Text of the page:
Third, to be blunt, there really just isn’t a lot of reward for us to take our research to the public.
In the comments, ideas ranged everywhere from “Don’t talk to journalists” to “who cares how it comes out – do it!”
Probably nobody here wants to hear this, but the scientific community in general needs to be a bit more sophisticated about its attitude towards journalism. Exactly WHY should being misquoted in a newspaper article undo all one’s hard work in one’s own scientific publications, when newspapers are not and never will be “peer reviewed”?
Some were saying that you should demand to see the article before it goes into print, which might help in terms of accuracy, however, what politician demands to see the articles quoting them before they go into print? (Is asking to see the quotes of theirs before going into print an acceptable compromise?) There was a lot of dumping on journalists, some people using anecdotes to make broad-sweeping conclusions about the field. (And we’re scientists?)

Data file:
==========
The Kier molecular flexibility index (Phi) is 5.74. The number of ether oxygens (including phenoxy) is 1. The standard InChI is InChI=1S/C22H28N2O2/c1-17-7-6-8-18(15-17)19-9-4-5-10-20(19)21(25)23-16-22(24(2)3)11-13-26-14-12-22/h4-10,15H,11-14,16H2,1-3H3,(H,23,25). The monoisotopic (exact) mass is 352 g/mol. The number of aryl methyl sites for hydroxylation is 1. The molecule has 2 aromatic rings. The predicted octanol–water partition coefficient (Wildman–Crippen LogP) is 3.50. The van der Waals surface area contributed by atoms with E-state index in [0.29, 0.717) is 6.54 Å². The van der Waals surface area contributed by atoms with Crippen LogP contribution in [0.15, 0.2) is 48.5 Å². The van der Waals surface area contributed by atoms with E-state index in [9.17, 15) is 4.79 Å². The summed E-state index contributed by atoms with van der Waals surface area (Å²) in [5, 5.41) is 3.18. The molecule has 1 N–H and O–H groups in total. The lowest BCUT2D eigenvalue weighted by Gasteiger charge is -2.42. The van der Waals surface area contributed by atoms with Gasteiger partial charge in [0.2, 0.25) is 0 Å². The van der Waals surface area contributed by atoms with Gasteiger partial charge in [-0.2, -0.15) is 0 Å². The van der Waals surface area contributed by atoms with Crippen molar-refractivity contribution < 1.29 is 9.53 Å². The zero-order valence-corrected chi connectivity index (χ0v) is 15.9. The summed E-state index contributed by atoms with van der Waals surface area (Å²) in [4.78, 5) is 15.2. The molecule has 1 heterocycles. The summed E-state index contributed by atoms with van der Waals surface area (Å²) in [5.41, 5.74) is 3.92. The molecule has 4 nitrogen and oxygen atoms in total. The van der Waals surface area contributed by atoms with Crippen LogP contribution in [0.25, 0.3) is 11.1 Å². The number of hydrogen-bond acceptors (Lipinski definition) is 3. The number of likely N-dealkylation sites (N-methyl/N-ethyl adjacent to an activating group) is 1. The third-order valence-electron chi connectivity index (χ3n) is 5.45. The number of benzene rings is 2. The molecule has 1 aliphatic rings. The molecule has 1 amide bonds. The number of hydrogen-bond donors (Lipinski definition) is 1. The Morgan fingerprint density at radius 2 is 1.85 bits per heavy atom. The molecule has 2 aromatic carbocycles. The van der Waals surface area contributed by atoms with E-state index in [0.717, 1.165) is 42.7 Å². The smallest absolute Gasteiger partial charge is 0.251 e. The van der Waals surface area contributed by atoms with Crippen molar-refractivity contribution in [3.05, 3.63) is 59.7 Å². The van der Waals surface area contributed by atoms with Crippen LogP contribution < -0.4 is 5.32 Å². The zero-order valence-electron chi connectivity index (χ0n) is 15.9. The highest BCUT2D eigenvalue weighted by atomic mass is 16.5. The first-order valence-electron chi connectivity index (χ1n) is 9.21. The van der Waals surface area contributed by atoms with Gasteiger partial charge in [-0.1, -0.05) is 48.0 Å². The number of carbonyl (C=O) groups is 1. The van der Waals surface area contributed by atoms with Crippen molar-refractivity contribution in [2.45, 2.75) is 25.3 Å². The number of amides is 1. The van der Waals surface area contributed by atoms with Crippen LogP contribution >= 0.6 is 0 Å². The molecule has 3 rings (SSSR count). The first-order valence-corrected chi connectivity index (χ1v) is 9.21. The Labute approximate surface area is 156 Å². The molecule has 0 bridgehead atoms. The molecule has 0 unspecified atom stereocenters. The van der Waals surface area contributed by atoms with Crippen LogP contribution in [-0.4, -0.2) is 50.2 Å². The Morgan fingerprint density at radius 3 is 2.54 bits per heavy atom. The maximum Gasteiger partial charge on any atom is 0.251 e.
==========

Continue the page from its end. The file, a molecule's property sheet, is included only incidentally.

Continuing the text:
Then, Chris Mooney chimes in, with Science Journalists are NOT the problem.
Something that makes me very sad is going on over at Tara’s blog, I’m afraid. A number of commenters, who seem to be largely scientists, are beating up mercilessly on science writers for various sins, largely misquotation (which wasn’t even what Tara’s post was originally about). The comments got as nasty as this:
So why should we be interviewed and questioned? Contact us and ask us to write a piece on some topic. If the resulting language is terrible, then have the editor work with the scientist to improve it. I think the journalist is entirely unnecessary.